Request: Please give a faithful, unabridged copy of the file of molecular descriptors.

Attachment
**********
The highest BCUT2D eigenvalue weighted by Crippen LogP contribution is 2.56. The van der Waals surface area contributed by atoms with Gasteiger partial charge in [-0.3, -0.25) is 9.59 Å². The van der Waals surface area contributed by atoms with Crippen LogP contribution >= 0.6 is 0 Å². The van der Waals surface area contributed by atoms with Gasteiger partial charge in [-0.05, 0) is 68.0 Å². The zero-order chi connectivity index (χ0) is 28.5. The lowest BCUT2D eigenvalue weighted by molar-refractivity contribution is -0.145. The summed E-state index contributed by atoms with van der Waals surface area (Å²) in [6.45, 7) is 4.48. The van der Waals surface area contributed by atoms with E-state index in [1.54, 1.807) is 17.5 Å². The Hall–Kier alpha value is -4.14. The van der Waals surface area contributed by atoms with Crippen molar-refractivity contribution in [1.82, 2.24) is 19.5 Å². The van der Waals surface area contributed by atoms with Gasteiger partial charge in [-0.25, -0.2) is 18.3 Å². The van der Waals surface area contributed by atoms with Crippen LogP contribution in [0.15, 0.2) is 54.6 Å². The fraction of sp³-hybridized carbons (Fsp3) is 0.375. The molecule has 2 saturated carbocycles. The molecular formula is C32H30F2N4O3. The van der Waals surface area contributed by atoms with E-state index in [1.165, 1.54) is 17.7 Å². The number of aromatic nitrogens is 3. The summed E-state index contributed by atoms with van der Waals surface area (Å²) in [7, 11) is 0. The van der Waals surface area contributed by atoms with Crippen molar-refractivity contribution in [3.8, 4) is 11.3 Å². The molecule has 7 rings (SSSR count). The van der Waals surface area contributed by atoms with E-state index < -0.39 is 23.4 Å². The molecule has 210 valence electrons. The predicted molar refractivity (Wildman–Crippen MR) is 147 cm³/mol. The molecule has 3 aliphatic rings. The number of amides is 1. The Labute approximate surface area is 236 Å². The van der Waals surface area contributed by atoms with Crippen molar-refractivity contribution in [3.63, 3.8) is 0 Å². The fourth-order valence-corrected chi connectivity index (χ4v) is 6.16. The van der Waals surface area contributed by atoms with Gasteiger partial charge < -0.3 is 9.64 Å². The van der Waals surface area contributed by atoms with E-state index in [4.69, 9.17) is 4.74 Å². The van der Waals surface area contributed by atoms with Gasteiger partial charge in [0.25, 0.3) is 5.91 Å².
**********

The highest BCUT2D eigenvalue weighted by Crippen LogP contribution is 2.56. The van der Waals surface area contributed by atoms with Gasteiger partial charge in [-0.3, -0.25) is 9.59 Å². The van der Waals surface area contributed by atoms with Crippen LogP contribution >= 0.6 is 0 Å². The van der Waals surface area contributed by atoms with Gasteiger partial charge in [-0.05, 0) is 68.0 Å². The zero-order chi connectivity index (χ0) is 28.5. The lowest BCUT2D eigenvalue weighted by molar-refractivity contribution is -0.145. The summed E-state index contributed by atoms with van der Waals surface area (Å²) in [6.45, 7) is 4.48. The van der Waals surface area contributed by atoms with E-state index in [1.54, 1.807) is 17.5 Å². The Hall–Kier alpha value is -4.14. The van der Waals surface area contributed by atoms with Crippen molar-refractivity contribution in [1.82, 2.24) is 19.5 Å². The van der Waals surface area contributed by atoms with Gasteiger partial charge in [-0.25, -0.2) is 18.3 Å². The van der Waals surface area contributed by atoms with Crippen LogP contribution in [0.15, 0.2) is 54.6 Å². The fraction of sp³-hybridized carbons (Fsp3) is 0.375. The molecule has 2 saturated carbocycles. The molecular formula is C32H30F2N4O3. The van der Waals surface area contributed by atoms with E-state index in [1.165, 1.54) is 17.7 Å². The number of aromatic nitrogens is 3. The summed E-state index contributed by atoms with van der Waals surface area (Å²) in [7, 11) is 0. The van der Waals surface area contributed by atoms with Crippen molar-refractivity contribution in [3.8, 4) is 11.3 Å². The molecule has 7 rings (SSSR count). The van der Waals surface area contributed by atoms with E-state index < -0.39 is 23.4 Å². The molecule has 210 valence electrons. The predicted molar refractivity (Wildman–Crippen MR) is 147 cm³/mol. The molecule has 3 aliphatic rings. The number of amides is 1. The Labute approximate surface area is 236 Å². The van der Waals surface area contributed by atoms with Crippen molar-refractivity contribution in [3.63, 3.8) is 0 Å². The fourth-order valence-corrected chi connectivity index (χ4v) is 6.16. The van der Waals surface area contributed by atoms with Gasteiger partial charge < -0.3 is 9.64 Å². The van der Waals surface area contributed by atoms with E-state index in [4.69, 9.17) is 4.74 Å². The van der Waals surface area contributed by atoms with Gasteiger partial charge in [0.25, 0.3) is 5.91 Å².